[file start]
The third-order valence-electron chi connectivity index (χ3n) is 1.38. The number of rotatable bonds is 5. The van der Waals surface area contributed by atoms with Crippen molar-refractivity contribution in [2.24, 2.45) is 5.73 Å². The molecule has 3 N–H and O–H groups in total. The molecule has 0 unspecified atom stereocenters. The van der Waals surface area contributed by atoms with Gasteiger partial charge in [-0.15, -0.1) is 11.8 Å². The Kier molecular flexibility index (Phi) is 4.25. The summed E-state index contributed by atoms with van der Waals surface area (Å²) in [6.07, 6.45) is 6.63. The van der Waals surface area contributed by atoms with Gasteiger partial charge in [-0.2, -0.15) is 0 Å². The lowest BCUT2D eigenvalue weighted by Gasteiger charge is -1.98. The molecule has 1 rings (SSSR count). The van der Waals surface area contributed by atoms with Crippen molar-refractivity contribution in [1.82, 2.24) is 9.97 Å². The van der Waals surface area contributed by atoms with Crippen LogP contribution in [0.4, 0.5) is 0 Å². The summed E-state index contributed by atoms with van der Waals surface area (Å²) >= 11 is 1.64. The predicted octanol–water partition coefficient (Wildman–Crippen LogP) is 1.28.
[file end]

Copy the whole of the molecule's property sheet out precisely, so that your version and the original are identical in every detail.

The third-order valence-electron chi connectivity index (χ3n) is 1.38. The number of rotatable bonds is 5. The van der Waals surface area contributed by atoms with Crippen molar-refractivity contribution in [2.24, 2.45) is 5.73 Å². The molecule has 3 N–H and O–H groups in total. The molecule has 0 unspecified atom stereocenters. The van der Waals surface area contributed by atoms with Gasteiger partial charge in [-0.15, -0.1) is 11.8 Å². The Kier molecular flexibility index (Phi) is 4.25. The summed E-state index contributed by atoms with van der Waals surface area (Å²) in [6.07, 6.45) is 6.63. The van der Waals surface area contributed by atoms with Gasteiger partial charge in [-0.2, -0.15) is 0 Å². The lowest BCUT2D eigenvalue weighted by Gasteiger charge is -1.98. The molecule has 1 rings (SSSR count). The van der Waals surface area contributed by atoms with Crippen molar-refractivity contribution in [1.82, 2.24) is 9.97 Å². The van der Waals surface area contributed by atoms with Crippen LogP contribution in [0.4, 0.5) is 0 Å². The summed E-state index contributed by atoms with van der Waals surface area (Å²) >= 11 is 1.64. The predicted octanol–water partition coefficient (Wildman–Crippen LogP) is 1.28.